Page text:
— Lifetime Learning Credit: Up to $ 2000 against your tax bill is available per return if you pay educational expenses for post-secondary education or courses to improve job skills. No need to pursue a degree or other educational credential.
— Section 529 Plans: You make contributions to the plan with no immediate tax benefit, but earnings on your contributions withdrawn to pay educational expenses are tax-free. If you do not use the withdrawn earnings for education, however, they are taxable and a 10 percent penalty applies.
— Student Loan Interest Deduction: You can deduct up to $ 2500 in interest paid on student loans from your income if the loan was used to pay educational expenses for you, your spouse or your dependent and that person was a half-time or more student, among other requirements.
— Tuition and Fees Deduction: If you do not qualify for an American Opportunity for Lifetime Learning Credit due to income restrictions, you might still be able to claim up to $4000 for tuition and fees.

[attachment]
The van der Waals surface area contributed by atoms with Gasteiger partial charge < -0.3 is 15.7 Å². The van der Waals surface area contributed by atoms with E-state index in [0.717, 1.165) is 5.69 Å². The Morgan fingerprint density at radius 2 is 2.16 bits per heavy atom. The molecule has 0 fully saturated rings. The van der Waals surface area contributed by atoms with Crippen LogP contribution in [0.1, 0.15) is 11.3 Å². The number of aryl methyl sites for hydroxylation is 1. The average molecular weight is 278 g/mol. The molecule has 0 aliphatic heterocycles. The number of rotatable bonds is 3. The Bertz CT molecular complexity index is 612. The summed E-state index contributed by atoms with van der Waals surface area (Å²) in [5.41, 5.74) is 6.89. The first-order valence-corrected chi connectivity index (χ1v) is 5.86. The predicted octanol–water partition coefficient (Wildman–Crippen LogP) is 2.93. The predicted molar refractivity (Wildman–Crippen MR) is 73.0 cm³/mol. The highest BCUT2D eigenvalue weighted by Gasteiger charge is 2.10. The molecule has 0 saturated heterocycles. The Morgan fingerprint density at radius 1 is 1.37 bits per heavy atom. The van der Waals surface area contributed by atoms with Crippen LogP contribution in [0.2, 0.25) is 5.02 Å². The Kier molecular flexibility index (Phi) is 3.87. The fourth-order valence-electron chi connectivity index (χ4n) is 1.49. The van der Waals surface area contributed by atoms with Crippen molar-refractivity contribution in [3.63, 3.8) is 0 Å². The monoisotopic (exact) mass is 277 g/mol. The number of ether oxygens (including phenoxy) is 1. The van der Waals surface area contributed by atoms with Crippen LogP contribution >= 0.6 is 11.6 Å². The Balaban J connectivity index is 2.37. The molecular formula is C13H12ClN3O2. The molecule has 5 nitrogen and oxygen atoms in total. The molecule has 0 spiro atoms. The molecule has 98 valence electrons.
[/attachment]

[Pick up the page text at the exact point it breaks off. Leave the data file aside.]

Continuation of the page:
— Coverdell Educational Savings Account (ESA): Up to $ 2000 per beneficiary per year can be contributed to Coverdell ESA’s. While the contributions do not provide an immediate tax benefit, the earnings can be withdrawn tax free if used for qualified educational expenses of the beneficiary.
There are many restrictions and special rules for claiming these benefits. Consult IRS Publication 970 or your tax advisor for details.
This column will be published in the February 1, 2012, edition of the Dripping Springs Outlook.